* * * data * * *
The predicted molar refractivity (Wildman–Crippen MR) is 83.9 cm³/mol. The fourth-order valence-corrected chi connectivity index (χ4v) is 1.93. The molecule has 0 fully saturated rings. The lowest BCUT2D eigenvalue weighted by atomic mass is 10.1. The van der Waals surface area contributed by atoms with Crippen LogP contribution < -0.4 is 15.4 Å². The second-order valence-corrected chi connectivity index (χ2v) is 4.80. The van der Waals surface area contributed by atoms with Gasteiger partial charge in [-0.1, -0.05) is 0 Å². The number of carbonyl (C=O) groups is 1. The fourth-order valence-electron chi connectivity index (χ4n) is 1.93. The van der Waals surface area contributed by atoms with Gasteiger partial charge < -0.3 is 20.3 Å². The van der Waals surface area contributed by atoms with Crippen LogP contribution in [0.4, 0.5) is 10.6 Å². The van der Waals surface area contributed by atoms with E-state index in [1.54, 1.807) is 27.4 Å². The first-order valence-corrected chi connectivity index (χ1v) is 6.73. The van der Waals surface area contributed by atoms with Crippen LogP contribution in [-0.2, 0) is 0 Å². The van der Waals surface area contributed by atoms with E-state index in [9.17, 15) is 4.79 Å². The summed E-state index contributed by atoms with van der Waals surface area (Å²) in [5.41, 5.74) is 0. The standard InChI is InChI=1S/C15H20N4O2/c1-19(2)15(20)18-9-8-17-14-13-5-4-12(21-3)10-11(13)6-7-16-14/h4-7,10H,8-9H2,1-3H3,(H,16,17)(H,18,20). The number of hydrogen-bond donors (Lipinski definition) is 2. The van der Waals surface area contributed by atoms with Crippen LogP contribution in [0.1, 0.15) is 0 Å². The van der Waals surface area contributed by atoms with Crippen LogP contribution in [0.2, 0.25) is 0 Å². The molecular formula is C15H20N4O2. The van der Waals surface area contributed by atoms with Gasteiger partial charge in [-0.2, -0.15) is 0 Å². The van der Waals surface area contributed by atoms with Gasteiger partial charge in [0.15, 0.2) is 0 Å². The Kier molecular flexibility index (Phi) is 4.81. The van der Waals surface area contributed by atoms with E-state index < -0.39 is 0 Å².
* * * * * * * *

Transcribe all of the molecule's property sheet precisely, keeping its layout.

The predicted molar refractivity (Wildman–Crippen MR) is 83.9 cm³/mol. The fourth-order valence-corrected chi connectivity index (χ4v) is 1.93. The molecule has 0 fully saturated rings. The lowest BCUT2D eigenvalue weighted by atomic mass is 10.1. The van der Waals surface area contributed by atoms with Crippen LogP contribution < -0.4 is 15.4 Å². The second-order valence-corrected chi connectivity index (χ2v) is 4.80. The van der Waals surface area contributed by atoms with Gasteiger partial charge in [-0.1, -0.05) is 0 Å². The number of carbonyl (C=O) groups is 1. The fourth-order valence-electron chi connectivity index (χ4n) is 1.93. The van der Waals surface area contributed by atoms with Gasteiger partial charge < -0.3 is 20.3 Å². The van der Waals surface area contributed by atoms with Crippen LogP contribution in [0.4, 0.5) is 10.6 Å². The van der Waals surface area contributed by atoms with E-state index in [1.54, 1.807) is 27.4 Å². The first-order valence-corrected chi connectivity index (χ1v) is 6.73. The van der Waals surface area contributed by atoms with Crippen LogP contribution in [-0.2, 0) is 0 Å². The van der Waals surface area contributed by atoms with E-state index in [9.17, 15) is 4.79 Å². The summed E-state index contributed by atoms with van der Waals surface area (Å²) in [5.41, 5.74) is 0. The standard InChI is InChI=1S/C15H20N4O2/c1-19(2)15(20)18-9-8-17-14-13-5-4-12(21-3)10-11(13)6-7-16-14/h4-7,10H,8-9H2,1-3H3,(H,16,17)(H,18,20). The number of hydrogen-bond donors (Lipinski definition) is 2. The van der Waals surface area contributed by atoms with Crippen LogP contribution in [0.1, 0.15) is 0 Å². The van der Waals surface area contributed by atoms with Crippen LogP contribution in [0.2, 0.25) is 0 Å². The molecular formula is C15H20N4O2. The van der Waals surface area contributed by atoms with Gasteiger partial charge in [-0.2, -0.15) is 0 Å². The van der Waals surface area contributed by atoms with Gasteiger partial charge in [0.15, 0.2) is 0 Å². The Kier molecular flexibility index (Phi) is 4.81. The van der Waals surface area contributed by atoms with E-state index < -0.39 is 0 Å².